Years ago, a Super Maramu lost its ballast keel in a collision with a rock face outcropping off the coast of British Columbia Canada. It needs to be noted that the fiberglass foot of the stub keel was torn away, probably as a result of previous severe damage to the keel when the boat was knocked over while on the hard during a hurricane where the hull and keel area were violated in several spots. The boat was, at that stage, declared a TOTAL LOSS by the insurance company and the policy holder was paid off. The totaled boat was sold to an opportunist who patched it up and sold it to the next owner, convincing him he did not need a survey and none was done for months until the boat was far removed from the ‘scene of the crime’ and by a surveyor who not only had a white cane but had never even heard of an Amel. OK, I’m just kidding about the cane. The boat was subsequently repaired and has been sold at least twice that I know of. BUYER BEWARE. Those of you that I have had the good fortune to sell a used Super Maramu to probably recall that just before the boat came out of the water for the survey, I elaborated on three things. First, there will always be a horizontal line of demarcation between the fiberglass stub keel and the iron ballast if the boat has been sailed and heeled even slightly. Second, there should be a torrent of water emanating from the bottom of the rudder blade as the rudder is hollow and designed by The Good Captain to have water inside as it is impossible to build a rudder which maintains watertight integrity for its entire useful life, so The Captain invites the water in and uses the weight of the water to act as a damper to provide a solid feel to the steering. Third, on the starboard side of the keel ( or is it the port side. I forget ) are two pie dish sized round evidence of ‘holes’ in the boat. What one sees is the actual fairing compound applied to the outside of the ‘plugs’ that are cut into the stub keel to attach two very powerful extraction fans used to suck out all the nasty vapors that happen when laminating to this area. The workers can perform better when they are not being poisoned by these fumes. The plugs are eventually remounted, laminated in position from the inside and faired from the outside. Looks like two skinny torpedoes that hit but didn’t blow up. All of this was taught to me by none other than Jacques Carteau who was Amel’s ‘eyes’ and did most of the interpretive drawings and the actual engineering computations on many of Captain Amel’s ideas.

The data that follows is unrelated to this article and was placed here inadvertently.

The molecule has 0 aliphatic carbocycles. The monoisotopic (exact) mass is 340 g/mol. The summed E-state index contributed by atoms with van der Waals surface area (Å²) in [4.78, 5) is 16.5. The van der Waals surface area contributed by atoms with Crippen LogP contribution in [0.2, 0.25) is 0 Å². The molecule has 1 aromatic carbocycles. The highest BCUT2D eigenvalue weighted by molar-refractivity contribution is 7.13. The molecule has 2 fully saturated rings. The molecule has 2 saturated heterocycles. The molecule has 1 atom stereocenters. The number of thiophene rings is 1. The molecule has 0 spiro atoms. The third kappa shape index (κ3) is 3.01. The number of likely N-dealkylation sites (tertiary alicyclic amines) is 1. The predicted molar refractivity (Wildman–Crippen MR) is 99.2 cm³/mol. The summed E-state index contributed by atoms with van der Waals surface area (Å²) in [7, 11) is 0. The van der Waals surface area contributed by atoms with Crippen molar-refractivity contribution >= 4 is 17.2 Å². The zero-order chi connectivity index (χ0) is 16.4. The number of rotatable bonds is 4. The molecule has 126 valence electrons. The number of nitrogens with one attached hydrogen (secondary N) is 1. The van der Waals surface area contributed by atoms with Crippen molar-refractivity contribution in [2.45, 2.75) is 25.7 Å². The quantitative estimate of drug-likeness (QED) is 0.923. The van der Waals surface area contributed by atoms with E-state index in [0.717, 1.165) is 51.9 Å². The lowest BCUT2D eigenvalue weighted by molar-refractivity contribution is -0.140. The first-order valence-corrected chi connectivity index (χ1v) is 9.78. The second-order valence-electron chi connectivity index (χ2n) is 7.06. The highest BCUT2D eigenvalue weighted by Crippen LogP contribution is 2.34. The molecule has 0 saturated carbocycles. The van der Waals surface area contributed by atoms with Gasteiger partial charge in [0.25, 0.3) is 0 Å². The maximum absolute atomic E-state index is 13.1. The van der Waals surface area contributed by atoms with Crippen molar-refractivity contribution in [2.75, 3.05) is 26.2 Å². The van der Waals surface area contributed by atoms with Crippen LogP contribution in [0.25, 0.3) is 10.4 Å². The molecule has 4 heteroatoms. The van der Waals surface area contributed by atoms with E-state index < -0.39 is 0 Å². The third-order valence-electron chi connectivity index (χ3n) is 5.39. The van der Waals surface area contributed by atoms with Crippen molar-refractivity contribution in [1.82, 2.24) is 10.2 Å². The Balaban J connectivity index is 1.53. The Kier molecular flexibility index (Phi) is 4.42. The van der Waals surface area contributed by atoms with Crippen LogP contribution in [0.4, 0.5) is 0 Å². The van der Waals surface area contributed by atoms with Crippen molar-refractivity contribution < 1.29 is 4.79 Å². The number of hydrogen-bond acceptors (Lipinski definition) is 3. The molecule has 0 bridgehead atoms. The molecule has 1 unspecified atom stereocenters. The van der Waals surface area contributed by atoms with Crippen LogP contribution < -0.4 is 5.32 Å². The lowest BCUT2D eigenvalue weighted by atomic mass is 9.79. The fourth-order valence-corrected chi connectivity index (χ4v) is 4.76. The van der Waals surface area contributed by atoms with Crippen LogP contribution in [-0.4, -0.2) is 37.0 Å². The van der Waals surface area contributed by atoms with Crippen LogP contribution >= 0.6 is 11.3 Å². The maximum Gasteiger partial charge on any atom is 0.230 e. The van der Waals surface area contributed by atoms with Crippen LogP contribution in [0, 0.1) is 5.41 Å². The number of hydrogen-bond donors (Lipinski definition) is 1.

Unless the keel’s fiberglass integrity was compromised, I have never known of anyone having trouble with the keel on any Amel .